Yes. Extending the right to marry to same-sex couples is consistent with the equality rights enshrined in s.15 of the Charter. The extension of marriage to same-sex couples recognizes same-sex relationships as no less deserving of societal recognition, dignity and respect than opposite-sex relationships. The United Church can put a human face on the equality aspect of the arguments before the court and on the impact on families of not recognizing the human dignity of same-sex couples and their families. As a community of faith reflecting a broad breadth of Canadian society, the United Church is aware of the wide range of theories and practices regarding marriage. Theologically and liturgically, the United Church understands both opposite-sex and same-sex couples as enjoying the same rights and responsibilities because all share the same human dignity of being made in the image of God. The United Church will make submissions regarding the impact that denial of the right to marry has on same-sex couples and families, and will argue that extending the capacity to marry to same-sex couples would send a positive message to all Canadians that, regardless of the sex of the person one loves, that love will be valued, honoured, and affirmed.

Question 3: Does the freedom of religion guaranteed by paragraph 2(a) of the Canadian Charter of Rights and Freedoms protect religious officials from being compelled to perform a marriage between two persons of the same sex that is contrary to their religious beliefs?

Yes. The right to religious freedom guaranteed by section 2(a) of the Charter does not permit legislation that would The Best Deals on Faith and Religion Magazinescompel religious officials to perform marriages that do not conform to their religious beliefs. The United Church itself recognizes that the decision whether to perform same-sex marriages must be made on a congregation-by-congregation basis within the Church. The United Church also believes that accommodation of these competing rights can co-exist within the framework of Canadian society. The United Church is also in a truly unique position to speak to the issue of religious freedom. As a community of faith, the United Church's polity acknowledges the religious freedom of congregations to determine their own practices regarding equal marriage, providing for the conscientious objection of those who do not wish to pursue this option at this time. We do not believe that the faith stance of a congregation that supports equal marriage undermines the religious freedom of a congregation that does not. This is a unique perspective in the country. The United Church will argue that civil recognition of equal marriage can co-exist with religious freedom in much the same way as civil recognition of a person's right to marry after divorce currently co-exists with the right of religious officials to refuse to marry divorced persons.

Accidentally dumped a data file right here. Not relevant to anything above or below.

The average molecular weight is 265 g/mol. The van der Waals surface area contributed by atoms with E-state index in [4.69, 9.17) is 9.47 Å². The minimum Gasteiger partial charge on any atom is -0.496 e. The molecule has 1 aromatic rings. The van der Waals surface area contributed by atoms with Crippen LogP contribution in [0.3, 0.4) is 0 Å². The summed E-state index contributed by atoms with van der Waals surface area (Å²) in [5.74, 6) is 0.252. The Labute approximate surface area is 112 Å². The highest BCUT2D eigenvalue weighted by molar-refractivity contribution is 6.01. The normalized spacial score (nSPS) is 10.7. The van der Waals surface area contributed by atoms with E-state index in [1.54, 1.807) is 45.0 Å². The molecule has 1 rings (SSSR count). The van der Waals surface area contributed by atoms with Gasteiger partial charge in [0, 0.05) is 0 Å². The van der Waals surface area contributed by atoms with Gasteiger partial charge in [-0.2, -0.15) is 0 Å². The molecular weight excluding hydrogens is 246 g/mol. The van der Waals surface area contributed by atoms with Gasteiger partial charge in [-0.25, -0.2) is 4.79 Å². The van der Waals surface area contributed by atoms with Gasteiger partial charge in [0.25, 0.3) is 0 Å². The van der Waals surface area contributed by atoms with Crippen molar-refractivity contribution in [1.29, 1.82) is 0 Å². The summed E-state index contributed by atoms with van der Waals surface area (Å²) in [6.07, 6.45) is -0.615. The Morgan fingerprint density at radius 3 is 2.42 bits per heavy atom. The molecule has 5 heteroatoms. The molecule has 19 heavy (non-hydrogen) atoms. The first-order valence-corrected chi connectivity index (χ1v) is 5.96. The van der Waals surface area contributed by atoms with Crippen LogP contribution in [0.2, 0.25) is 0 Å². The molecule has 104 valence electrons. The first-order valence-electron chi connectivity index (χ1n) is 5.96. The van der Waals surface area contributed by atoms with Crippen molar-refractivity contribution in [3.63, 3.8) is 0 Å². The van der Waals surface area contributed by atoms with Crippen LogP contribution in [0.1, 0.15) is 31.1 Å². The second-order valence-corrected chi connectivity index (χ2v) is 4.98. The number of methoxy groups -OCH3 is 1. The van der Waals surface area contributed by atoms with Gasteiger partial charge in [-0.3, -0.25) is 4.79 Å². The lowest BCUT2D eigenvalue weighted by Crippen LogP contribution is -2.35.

Question 4: Is the opposite-sex requirement for marriage for civil purposes, as established by the common law and set out for Quebec in s. 5 of the Federal Law - Civil Law Harmonization Act, No. 1, consistent with the Canadian Charter of Rights and Freedoms? If not, in what particulars and to what extent?

No. The opposite-sex requirement for civil marriage discriminates on the basis of sexual orientation contrary to section 15 of the Charter. Only the extension of full civil marriage to same-sex couples will remedy this breach. Any different or separate form of recognition of same-sex relationships would send the message that same-sex relationships are somehow less worthy than opposite-sex relationships and would debase and demean the inherent dignity of the individual that is the basis of the equality guarantee of the Charter. Moreover, dual systems of relationship recognition predicated on sexual orientation could provide the basis for more intense, focused and targeted group discrimination.

The above was released today by the United Church of Canada through Canada News Wire.


What you can do

  • Write to, or phone, Canada's Prime Minister and Justice Minister, and Members of Parliament in support of equal marriage.
  • Write to homophobic leaders of faith communities in your area, denouncing faith-based bigotry.
  • If your faith community is homophobic, withhold your financial support. Instead of dropping money in the collection plate, leave a note explaining your position.
  • Support gay-positive organizations and faith communities.